If you ask Scoot Henderson, he should be the number one overall pick.
“Yeah, I think I should go one,” Henderson told GQ Sports in an April interview. “I know I’m gonna go one.”
A 7-foot-5 unicorn named Victor Wembanyama may have something to say about that, but this pack leading mentality has been consistent from what we’ve seen from Henderson all season. When the two prospects faced off in October last year, it was Scoot who took down the French giant in the first of two matchups against the G-League Ignite and Metropolitans 92. From the jump, the point guard relentlessly attacked, and played with the intensity of an NBA playoff game, not a Las Vegas exhibition match. He finished that game with 28 points and 9 assists, while his top prospect counterpart put up 37 points.
Henderson has made a very strong case as a top pick in this draft. After being shut down by the G-League Ignite on March 14th, other names have snuck into the conversation. Some scouts have questioned whether teams may prefer someone like Alabama’s Brandon Miller or Amen Thompson from Overtime Elite as the second overall pick.
If the Spurs end up with the second selection, they will have a handful of names to consider, with Henderson being one of the biggest. Let’s dig into what makes the G-League Ignite’s latest star a top prospect in this draft.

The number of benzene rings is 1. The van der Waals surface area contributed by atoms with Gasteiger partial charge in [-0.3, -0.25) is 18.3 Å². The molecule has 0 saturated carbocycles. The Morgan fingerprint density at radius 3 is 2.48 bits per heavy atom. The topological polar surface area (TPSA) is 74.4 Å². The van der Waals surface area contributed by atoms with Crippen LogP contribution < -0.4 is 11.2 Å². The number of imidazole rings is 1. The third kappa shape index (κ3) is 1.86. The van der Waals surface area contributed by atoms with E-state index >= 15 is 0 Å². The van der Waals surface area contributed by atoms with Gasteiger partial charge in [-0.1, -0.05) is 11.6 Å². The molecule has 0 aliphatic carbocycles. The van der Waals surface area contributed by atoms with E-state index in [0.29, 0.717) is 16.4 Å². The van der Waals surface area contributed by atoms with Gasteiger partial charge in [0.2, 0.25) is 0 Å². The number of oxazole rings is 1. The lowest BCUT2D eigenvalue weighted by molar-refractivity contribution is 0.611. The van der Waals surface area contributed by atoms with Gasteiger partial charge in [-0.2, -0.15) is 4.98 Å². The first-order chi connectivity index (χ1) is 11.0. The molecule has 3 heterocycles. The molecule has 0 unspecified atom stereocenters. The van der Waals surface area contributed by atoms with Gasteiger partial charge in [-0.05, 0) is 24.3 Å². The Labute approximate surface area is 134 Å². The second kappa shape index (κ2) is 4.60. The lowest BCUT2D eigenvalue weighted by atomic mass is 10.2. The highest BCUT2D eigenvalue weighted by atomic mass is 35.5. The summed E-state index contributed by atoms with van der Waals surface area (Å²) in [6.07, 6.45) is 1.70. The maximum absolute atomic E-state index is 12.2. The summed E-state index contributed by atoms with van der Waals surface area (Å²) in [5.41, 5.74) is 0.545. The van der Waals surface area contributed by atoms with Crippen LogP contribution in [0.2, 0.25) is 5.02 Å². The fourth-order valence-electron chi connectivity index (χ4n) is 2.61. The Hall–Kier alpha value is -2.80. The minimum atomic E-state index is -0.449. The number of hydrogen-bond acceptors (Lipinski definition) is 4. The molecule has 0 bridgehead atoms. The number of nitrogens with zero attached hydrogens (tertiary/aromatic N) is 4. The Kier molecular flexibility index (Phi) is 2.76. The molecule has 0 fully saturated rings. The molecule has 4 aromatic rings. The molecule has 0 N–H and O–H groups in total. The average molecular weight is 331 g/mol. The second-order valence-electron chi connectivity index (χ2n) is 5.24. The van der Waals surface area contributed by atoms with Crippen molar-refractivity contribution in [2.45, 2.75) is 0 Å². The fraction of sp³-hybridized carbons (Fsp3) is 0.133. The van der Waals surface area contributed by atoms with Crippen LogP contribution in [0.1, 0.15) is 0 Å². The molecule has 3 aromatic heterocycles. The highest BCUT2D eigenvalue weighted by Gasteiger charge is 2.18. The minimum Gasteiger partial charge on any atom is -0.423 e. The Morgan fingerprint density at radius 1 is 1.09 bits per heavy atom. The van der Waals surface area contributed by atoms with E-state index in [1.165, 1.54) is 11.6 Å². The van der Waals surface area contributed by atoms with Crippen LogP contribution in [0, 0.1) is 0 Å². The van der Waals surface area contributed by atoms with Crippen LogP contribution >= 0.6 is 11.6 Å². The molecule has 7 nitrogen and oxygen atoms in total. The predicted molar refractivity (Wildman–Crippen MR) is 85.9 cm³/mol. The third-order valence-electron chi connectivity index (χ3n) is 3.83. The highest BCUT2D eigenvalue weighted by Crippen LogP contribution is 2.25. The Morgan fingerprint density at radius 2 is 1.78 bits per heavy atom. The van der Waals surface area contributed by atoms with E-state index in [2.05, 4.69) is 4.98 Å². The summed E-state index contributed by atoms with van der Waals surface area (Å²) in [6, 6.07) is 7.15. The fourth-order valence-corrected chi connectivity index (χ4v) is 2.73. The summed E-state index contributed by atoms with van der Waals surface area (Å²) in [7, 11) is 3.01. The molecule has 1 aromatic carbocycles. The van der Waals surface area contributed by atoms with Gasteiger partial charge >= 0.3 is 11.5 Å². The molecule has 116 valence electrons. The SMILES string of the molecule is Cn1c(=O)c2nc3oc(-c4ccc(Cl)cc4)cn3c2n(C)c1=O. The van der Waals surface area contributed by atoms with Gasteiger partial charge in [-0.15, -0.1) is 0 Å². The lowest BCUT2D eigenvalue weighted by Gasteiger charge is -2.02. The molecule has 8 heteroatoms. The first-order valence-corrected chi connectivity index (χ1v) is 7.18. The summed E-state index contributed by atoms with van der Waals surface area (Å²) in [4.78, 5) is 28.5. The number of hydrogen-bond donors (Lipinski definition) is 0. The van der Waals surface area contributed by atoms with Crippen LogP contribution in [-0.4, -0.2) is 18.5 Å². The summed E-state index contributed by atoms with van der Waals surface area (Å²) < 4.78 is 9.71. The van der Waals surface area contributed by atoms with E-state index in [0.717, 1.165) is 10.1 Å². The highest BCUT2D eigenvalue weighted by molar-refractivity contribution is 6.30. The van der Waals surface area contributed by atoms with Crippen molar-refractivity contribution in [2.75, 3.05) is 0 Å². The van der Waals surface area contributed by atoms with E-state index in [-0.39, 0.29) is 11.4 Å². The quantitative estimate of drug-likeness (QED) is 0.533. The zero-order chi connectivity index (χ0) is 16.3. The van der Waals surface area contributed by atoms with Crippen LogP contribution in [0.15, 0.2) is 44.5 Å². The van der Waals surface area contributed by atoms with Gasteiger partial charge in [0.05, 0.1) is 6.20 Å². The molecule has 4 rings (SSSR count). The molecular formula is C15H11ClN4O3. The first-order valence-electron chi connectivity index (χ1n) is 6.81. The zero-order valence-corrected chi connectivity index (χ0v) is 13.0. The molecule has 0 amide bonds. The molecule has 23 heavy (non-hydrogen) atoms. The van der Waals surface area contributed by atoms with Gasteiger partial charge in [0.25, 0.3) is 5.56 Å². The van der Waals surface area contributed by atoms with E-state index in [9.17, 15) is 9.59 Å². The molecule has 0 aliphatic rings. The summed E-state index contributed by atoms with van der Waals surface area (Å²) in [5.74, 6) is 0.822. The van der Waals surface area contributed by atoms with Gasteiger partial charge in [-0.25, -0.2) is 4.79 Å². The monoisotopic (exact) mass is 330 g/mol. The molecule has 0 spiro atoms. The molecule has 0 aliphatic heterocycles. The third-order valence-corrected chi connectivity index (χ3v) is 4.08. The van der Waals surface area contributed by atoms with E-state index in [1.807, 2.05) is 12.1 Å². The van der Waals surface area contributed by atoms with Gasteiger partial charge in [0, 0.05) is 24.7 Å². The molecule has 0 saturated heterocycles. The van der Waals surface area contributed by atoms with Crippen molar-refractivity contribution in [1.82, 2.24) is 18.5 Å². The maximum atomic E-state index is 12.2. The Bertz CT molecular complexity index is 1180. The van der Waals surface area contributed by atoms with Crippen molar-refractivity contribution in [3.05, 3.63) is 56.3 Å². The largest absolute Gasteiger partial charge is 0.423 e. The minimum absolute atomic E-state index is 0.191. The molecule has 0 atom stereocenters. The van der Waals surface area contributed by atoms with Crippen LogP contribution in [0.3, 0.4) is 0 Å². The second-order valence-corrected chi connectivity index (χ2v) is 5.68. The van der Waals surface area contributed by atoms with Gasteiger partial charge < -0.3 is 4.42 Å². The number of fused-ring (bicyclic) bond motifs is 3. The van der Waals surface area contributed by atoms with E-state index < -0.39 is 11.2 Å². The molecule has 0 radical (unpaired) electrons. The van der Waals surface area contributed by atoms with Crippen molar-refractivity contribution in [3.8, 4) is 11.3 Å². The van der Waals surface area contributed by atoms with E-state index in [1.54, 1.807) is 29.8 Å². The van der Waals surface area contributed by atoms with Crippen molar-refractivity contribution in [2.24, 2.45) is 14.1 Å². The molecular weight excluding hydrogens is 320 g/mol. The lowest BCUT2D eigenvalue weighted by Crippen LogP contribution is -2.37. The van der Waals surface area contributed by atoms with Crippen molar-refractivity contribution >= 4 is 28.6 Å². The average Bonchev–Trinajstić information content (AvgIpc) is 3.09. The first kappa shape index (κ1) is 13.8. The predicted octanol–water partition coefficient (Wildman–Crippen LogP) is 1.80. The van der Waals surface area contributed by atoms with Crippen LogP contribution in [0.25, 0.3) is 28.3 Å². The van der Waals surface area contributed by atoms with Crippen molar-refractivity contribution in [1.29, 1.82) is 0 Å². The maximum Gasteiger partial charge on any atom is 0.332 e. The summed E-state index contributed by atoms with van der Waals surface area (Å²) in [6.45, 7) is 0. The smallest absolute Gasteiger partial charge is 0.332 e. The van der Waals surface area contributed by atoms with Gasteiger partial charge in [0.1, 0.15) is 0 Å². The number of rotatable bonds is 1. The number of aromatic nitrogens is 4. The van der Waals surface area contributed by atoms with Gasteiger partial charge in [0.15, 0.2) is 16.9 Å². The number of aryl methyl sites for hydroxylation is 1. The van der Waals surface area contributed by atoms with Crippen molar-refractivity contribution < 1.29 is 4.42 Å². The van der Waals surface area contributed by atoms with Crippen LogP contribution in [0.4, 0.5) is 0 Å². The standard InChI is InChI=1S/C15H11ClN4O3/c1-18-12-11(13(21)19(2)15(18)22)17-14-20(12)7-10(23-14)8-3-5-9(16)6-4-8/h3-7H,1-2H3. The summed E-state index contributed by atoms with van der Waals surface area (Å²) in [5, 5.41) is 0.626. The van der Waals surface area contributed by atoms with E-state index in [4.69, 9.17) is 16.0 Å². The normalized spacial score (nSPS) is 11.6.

Standing at 6’2”, Henderson bucks the trend of bigger guards that are taking over the NBA. He doesn’t play like a small guard, though. His athleticism allows him to play big at the rim, and explode in transition. His finishing skills are out of this world for someone his age. Just watch this dunk against the Birmingham Squadron.
That level of explosiveness is a game changer at the next level. Guys like Ja Morant and Russell Westbrook have used elite speed and athleticism to build superstar careers in the NBA, and Scoot has those kinds of physical gifts. He’s strong, too, and will go right through bigger defenders under the basket on his way to and-1 drives. He is going to come into the league from day one and be able to get to the cup.
But his game isn’t solely dependent on high flying finishes. His mid-range pull up is a legit offensive weapon. He gets great lift on shots outside of the paint and can get to it out of the pick and roll, or in isolation. As someone who doesn’t shoot it well from deep, having another dimension to his offensive arsenal outside of paint scores will bode well for his development as a lead guard.